Oxford Half Marathon delayed by trains

Oxford Half Marathon start Image copyright Jeremy Bickerton
Image caption The 13.1 mile (21km) race was put back by 15 minutes after participants were held up

The start of the Oxford Half Marathon was delayed after runners got stuck on trains.

About 7,000 people took part in the event, which for the first time started in the city centre at St Giles.

The 13.1-mile (21km) race was put back by 15 minutes after participants were held up on the Great Western Railway service between Reading and Didcot.

Organisers described the delay as "due to circumstances beyond our control".

Overrunning engineering works caused delays of around 60 minutes, Great Western Railway said.

'Tough near the end'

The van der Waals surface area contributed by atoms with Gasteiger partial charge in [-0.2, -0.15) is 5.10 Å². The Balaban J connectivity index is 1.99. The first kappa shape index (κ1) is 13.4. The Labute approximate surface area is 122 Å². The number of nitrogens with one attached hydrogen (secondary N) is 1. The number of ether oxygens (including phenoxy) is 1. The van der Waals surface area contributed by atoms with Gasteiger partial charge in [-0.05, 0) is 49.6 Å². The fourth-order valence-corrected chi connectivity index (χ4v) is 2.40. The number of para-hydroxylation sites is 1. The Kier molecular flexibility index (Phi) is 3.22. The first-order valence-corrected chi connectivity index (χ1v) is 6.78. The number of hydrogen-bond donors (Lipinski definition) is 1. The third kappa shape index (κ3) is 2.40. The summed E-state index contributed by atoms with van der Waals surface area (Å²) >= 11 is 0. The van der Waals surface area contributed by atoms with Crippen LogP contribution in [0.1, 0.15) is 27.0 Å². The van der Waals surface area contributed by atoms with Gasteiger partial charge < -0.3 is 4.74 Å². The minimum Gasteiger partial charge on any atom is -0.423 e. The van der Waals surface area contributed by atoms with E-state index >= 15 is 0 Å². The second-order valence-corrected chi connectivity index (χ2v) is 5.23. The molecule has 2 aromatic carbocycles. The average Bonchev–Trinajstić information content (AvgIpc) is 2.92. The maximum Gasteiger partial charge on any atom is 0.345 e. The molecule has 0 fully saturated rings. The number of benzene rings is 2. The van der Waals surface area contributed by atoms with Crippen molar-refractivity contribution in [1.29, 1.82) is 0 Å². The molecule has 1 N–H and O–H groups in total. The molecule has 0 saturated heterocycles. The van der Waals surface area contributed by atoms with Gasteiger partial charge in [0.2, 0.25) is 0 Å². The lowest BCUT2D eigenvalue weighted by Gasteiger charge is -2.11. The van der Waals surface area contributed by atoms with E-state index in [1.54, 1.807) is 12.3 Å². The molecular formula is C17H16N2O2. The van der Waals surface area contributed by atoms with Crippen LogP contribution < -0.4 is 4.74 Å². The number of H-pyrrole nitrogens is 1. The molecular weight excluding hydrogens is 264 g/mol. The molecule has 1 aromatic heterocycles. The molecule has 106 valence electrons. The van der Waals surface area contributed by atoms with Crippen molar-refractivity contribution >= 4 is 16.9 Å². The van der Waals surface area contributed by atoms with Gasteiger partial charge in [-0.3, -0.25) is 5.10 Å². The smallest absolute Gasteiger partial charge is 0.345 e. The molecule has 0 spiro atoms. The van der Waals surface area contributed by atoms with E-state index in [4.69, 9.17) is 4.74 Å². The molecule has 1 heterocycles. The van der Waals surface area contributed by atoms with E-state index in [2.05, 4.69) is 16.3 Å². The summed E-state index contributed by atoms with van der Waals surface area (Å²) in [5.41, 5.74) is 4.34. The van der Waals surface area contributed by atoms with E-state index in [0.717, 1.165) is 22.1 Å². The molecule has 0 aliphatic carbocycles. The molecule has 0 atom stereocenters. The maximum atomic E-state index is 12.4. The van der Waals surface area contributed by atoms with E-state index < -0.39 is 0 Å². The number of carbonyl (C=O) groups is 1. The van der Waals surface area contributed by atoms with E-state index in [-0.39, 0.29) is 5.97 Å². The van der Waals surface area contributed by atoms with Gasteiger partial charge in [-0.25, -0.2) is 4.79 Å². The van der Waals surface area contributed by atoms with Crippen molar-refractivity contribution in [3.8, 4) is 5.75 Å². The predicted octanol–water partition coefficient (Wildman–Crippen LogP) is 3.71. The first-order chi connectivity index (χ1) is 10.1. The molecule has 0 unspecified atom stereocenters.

Co-organiser Jamie Warren called the event "absolutely fantastic and a huge success", but said it was a "terrible shame" that some competitors were held up.

Delaying the race start any further was not possible because of commitments to reopen the roads on time, he said.

He added: "I can only hope it didn't affect too many people."

Also, during the race a moment of confusion occurred when lead runner Vincent Boit was directed along the wrong part of the course.

Organisers say they are investigating the incident.

Steve Naylor, from Witney, who won the men's race, called it a "cracking course, but a bit twisty in the parks".

"I enjoyed that, though it was tough near the end," he added.

The women's winner was Fabienne Amrhein, from Heidelberg in Germany, who is studying in Oxford.

"I think I need a few more days to realise I've won," she said.

"I've never been to Marston, that was lovely. But I couldn't have a nice view during the last mile because I was really close to the second girl."

The event was launched in 2011 when it attracted about 2,000 runners.

Image caption Runners warmed up for the race in University Parks

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